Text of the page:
6. Drink 8 glasses of 8oz water  daily. Drink only beverages that have zero calories. Stick to just water and green tea if possible.
7. Eat only whole foods (as opposed to liquid nutrition).

8.Exercise for 30 to 60 minutes most days of the week

HEALTHCARE PAYMENT SYSTEMS

In Health, Healthcare, Medicine on June 15, 2012 at 8:00 am

GOALS FOR IMPROVED HEALTHCARE PAYMENT SYSTEMS

In order to address the current problems with healthcare payment systems and to avoid the concerns about existing Pay-for-Performance systems, the following are twelve goals that revised payment systems should seek to achieve:

  • Payment systems should enable and encourage providers to deliver accepted procedures of care to patients in a high-quality, efficient, and patient centered manner.
  • Payment systems should support and encourage investments, innovations, and other actions by providers that lead to improvements in efficiency, quality, and patient outcomes and/or reduced costs.
  • Payment systems should not encourage or reward over-treatment, use of unnecessarily expensive services, unnecessary hospitalization or re-hospitalization, provision of services with poor patient outcomes, inefficient service delivery, or choices about preference-sensitive services that are not compatible with patient desires.
  • Payment systems should not reward providers for under-treatment of patients or for the exclusion of patients with serious conditions or multiple risk factors. Payment systems should not reward provider errors or adverse events.
  • Payment systems should make providers responsible for quality and costs within their control, but not for quality or costs outside of their control.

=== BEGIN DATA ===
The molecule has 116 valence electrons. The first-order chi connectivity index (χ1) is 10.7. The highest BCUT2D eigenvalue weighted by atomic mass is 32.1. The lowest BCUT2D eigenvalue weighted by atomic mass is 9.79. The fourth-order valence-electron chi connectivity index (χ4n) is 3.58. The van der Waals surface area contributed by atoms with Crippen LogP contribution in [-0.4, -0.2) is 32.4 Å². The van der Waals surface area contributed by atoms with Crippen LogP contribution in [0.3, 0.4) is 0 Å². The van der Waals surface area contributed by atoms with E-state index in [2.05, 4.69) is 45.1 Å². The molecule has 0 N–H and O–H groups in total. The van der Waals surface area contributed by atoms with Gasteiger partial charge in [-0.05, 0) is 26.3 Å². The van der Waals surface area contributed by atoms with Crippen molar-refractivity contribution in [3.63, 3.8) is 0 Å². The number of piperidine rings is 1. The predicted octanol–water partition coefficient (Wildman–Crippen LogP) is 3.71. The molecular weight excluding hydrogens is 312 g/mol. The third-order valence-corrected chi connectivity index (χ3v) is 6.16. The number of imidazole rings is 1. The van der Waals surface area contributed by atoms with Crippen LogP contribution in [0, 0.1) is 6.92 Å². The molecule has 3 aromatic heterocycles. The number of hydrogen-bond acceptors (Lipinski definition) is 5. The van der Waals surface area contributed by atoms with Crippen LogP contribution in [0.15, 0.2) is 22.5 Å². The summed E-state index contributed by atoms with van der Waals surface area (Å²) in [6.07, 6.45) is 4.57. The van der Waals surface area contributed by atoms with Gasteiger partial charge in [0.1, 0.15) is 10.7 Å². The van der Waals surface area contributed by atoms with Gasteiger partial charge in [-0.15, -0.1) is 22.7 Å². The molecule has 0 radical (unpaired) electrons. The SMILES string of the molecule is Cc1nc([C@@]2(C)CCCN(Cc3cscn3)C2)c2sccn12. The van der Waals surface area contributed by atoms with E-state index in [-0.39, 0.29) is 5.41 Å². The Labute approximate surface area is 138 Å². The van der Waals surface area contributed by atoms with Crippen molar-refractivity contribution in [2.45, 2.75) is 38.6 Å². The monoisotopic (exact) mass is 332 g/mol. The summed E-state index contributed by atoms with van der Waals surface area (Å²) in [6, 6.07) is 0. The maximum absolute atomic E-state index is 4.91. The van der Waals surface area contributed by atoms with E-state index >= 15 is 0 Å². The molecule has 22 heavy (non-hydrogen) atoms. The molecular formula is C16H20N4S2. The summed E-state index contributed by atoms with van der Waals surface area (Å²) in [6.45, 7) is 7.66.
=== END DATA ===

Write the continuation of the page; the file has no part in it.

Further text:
• Payment systems should support and encourage coordination of care among multiple providers, and should discourage providers from shifting costs to other providers without explicit agreements to do so.
  • Payment systems should encourage involvement of patients in decision making, and encourage patient choices that improve adherence to recommended care processes, improve outcomes, and reduce the costs of care.
  • Payment systems should not reward short-term cost reductions at the expense of long-term cost reductions, and should not increase indirect costs in order to reduce direct costs.
  • Payment systems should not encourage providers to reduce costs for one payer by increasing costs for other payers, unless the changes bring payments more in line with costs for both payers.
  • Payment systems should minimize the administrative costs for providers in complying with payment system requirements. Different payers should align their standards and methods of payment in order to avoid unnecessary differences in incentives for providers.

In addition, an overarching goal is to have improved payment systems maintain or reduce healthcare costs, rather than increase them.

8 Ingredients in order for Primary Care practices to become an Accountable Care Organization

In Health, Healthcare, Medicine on June 12, 2012 at 8:00 am

The core of an Accountable Care Organization is effective primary care. Although the majority of healthcare expenditures and increases in expenditures are associated with specialty and hospital care, some of the most important mechanisms for reducing and slowing the growth in specialty and hospital expenditures are prevention, early diagnosis, chronic disease management, and other tools which are delivered through primary care practices.

8 Ingredients in order for primary care practices to become an Accountable Care Organization:

1)  Complete and timely information about patients and the services they are receiving;

2)  Technology and skills for population management and coordination of care;

3)  Adequate resources for patient education and self-management support;

4)  A culture of teamwork among the staff of the practice;

5)  Coordinated relationships with specialists and other providers;

6)  The ability to measure and report on the quality of care;

7)  Infrastructure and skills for management of financial risk;

8)  A commitment by the organization’s leadership to improving value as a top priority, and a system of operational accountability to drive improved performance.

4 Strong Pillars for Healthcare

In Health, Healthcare, Medicine on June 8, 2012 at 8:00 am